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Joseph HAYDN (1732-1809)
Cello concerto in C major, Hob. VIIb/1 (1761-1765) [25:52]
Cello concerto in D major, Hob. VIIb/2 (1783) [25:55]
Harriet Krijgh (cello)
Vienna Kammerphilharmonie/Claudius Traunfellner
rec. March-April 2012, Liszt-Konzerthalle, Raiding. DDD
CAPRICCIO C5139 [51:47]

Of the two concertos on this disc, the D major was until the 1960s regarded as “the” Haydn cello concerto. Then in 1961 the C major concerto was discovered in the National Museum in Prague. It is thought to predate the D major concerto by about twenty years, and is of a quite different character, being much more animated and outgoing. The D major is actually the more difficult, with a high-lying solo part that is a real test of a cellist’s intonation. Along with the Boccherini and Leonardo Leo concertos - and, slightly later, those by Romberg - these concertos are major works in a period when the cello was just coming into its own as a solo instrument. They are performed here by the young Dutch cellist Harriet Krijgh with the Vienna Kammerphilharmonie. Cello tragics will take special note of her instrument, made in 1690 by Hendrik Jacobs in Amsterdam.
 
The C major concerto sets off at a near ideal tempo, calm yet playful, and the orchestral playing generally is crisp and poised. Although there is no indication that period instruments are used, the influence of the historically-informed approach can be heard in the careful delineation of the rests and finely graduated dynamics. Krijgh has a warm, woody tone which is attractive. The slow movement has an intimate address, rising to an intense climax. Krijgh’s bow changes are delightfully smooth and her intonation secure throughout. The solo part in the lively finale features cleanly played chords and agile bowing. The orchestra plays an ideal support role, staying in the picture but never drowning the solo line.
 
Had the D major concerto been on the same level this disc would have been a winner, but unfortunately it is a bit of a let-down. The Allegro moderato feels a bit sluggish, and gives the impression that the soloist is not really engaging with the music. Krijgh’s phrasing is again finely sculpted, and she varies her tone in the extended arpeggio passages by bowing closer to the bridge. Her technique is more than up to the challenges this work poses, but her upper strings seem to lack projection in the finale. The orchestral contribution is again finely done. The recording is a bit distant, adding to an occasionally rather disengaged feeling.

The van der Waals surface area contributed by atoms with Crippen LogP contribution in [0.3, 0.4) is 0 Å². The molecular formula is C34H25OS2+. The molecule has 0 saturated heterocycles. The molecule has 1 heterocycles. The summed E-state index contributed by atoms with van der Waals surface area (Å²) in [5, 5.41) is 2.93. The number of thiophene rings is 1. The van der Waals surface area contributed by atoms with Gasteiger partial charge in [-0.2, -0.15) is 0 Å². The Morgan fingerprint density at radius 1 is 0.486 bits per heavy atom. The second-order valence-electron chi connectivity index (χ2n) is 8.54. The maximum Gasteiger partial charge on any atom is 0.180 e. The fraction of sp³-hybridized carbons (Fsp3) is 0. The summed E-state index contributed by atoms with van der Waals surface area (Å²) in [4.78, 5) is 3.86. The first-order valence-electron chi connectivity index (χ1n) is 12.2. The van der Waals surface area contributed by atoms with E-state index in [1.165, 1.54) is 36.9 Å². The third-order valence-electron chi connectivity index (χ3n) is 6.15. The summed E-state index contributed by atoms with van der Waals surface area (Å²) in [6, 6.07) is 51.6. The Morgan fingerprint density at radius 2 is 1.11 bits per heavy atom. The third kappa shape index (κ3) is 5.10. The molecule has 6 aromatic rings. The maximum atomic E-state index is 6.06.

I went back to a couple of old favourites for comparison. Jacqueline du Pré recorded these concertos in the 1960s with the English Chamber Orchestra, conducted by Daniel Barenboim. The C major work was the only one released at the time, coupled with the dated Grützmacher “arrangement” of the Boccherini Concerto in B flat. EMI released both Haydn concertos in an economical box set in the 1980s, with other standard repertoire including her classic Elgar concerto with Barbirolli. The present Capriccio version has a lot going for it; du Pré plays with her usual conviction, and the accompaniment is stylish, with an attractive bloom on the recorded sound. Pierre Fournier’s recording of the D major concerto with the Festival Strings Lucerne shows that it is possible to invest this unassuming work with personality. This impression is borne out by the timings, with Fournier getting through the first movement over a minute quicker than Krijgh. The backward wind balances and heftier orchestral playing mark this out as a performance from the pre-HIP era, but Fournier’s solo has great humanity.
 
The C major concerto is excellent, but the D major lacks personality.
 
Guy Aron 




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